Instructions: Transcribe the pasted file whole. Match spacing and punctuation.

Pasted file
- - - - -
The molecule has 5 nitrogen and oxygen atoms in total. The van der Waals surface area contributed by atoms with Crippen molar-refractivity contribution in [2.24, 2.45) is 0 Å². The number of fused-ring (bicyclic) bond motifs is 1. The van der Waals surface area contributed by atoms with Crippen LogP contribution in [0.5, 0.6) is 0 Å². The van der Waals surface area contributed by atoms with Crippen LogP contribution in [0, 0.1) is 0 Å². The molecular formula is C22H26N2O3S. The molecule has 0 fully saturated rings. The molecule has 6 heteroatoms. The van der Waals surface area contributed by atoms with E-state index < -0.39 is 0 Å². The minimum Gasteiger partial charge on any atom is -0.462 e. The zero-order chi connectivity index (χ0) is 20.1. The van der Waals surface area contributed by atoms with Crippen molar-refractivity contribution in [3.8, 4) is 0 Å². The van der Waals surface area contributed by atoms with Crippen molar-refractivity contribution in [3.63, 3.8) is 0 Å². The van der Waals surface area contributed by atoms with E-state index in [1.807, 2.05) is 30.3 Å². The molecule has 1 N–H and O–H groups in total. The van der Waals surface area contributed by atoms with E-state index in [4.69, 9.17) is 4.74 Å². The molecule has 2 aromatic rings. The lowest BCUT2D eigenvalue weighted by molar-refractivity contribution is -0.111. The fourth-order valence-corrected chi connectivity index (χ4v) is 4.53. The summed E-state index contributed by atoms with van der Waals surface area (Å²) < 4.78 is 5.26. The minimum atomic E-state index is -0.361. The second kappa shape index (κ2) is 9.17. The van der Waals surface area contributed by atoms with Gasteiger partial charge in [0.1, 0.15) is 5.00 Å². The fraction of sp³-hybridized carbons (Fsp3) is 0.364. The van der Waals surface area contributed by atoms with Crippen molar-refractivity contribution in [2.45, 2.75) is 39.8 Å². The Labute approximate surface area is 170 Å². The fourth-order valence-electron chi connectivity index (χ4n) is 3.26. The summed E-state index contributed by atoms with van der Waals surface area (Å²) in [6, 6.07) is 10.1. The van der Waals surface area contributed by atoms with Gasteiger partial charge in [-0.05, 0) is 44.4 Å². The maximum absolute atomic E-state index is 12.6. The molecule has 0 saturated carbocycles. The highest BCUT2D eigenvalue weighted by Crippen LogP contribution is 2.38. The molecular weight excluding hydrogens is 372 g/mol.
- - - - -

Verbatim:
The molecule has 5 nitrogen and oxygen atoms in total. The van der Waals surface area contributed by atoms with Crippen molar-refractivity contribution in [2.24, 2.45) is 0 Å². The number of fused-ring (bicyclic) bond motifs is 1. The van der Waals surface area contributed by atoms with Crippen LogP contribution in [0.5, 0.6) is 0 Å². The van der Waals surface area contributed by atoms with Crippen LogP contribution in [0, 0.1) is 0 Å². The molecular formula is C22H26N2O3S. The molecule has 0 fully saturated rings. The molecule has 6 heteroatoms. The van der Waals surface area contributed by atoms with E-state index < -0.39 is 0 Å². The minimum Gasteiger partial charge on any atom is -0.462 e. The zero-order chi connectivity index (χ0) is 20.1. The van der Waals surface area contributed by atoms with Crippen molar-refractivity contribution in [3.8, 4) is 0 Å². The van der Waals surface area contributed by atoms with Crippen molar-refractivity contribution in [3.63, 3.8) is 0 Å². The van der Waals surface area contributed by atoms with E-state index in [1.807, 2.05) is 30.3 Å². The molecule has 1 N–H and O–H groups in total. The van der Waals surface area contributed by atoms with E-state index in [4.69, 9.17) is 4.74 Å². The molecule has 2 aromatic rings. The lowest BCUT2D eigenvalue weighted by molar-refractivity contribution is -0.111. The fourth-order valence-corrected chi connectivity index (χ4v) is 4.53. The summed E-state index contributed by atoms with van der Waals surface area (Å²) < 4.78 is 5.26. The minimum atomic E-state index is -0.361. The second kappa shape index (κ2) is 9.17. The van der Waals surface area contributed by atoms with Gasteiger partial charge in [0.1, 0.15) is 5.00 Å². The fraction of sp³-hybridized carbons (Fsp3) is 0.364. The van der Waals surface area contributed by atoms with Crippen molar-refractivity contribution in [2.45, 2.75) is 39.8 Å². The Labute approximate surface area is 170 Å². The fourth-order valence-electron chi connectivity index (χ4n) is 3.26. The summed E-state index contributed by atoms with van der Waals surface area (Å²) in [6, 6.07) is 10.1. The van der Waals surface area contributed by atoms with Gasteiger partial charge in [-0.05, 0) is 44.4 Å². The maximum absolute atomic E-state index is 12.6. The molecule has 0 saturated carbocycles. The highest BCUT2D eigenvalue weighted by Crippen LogP contribution is 2.38. The molecular weight excluding hydrogens is 372 g/mol.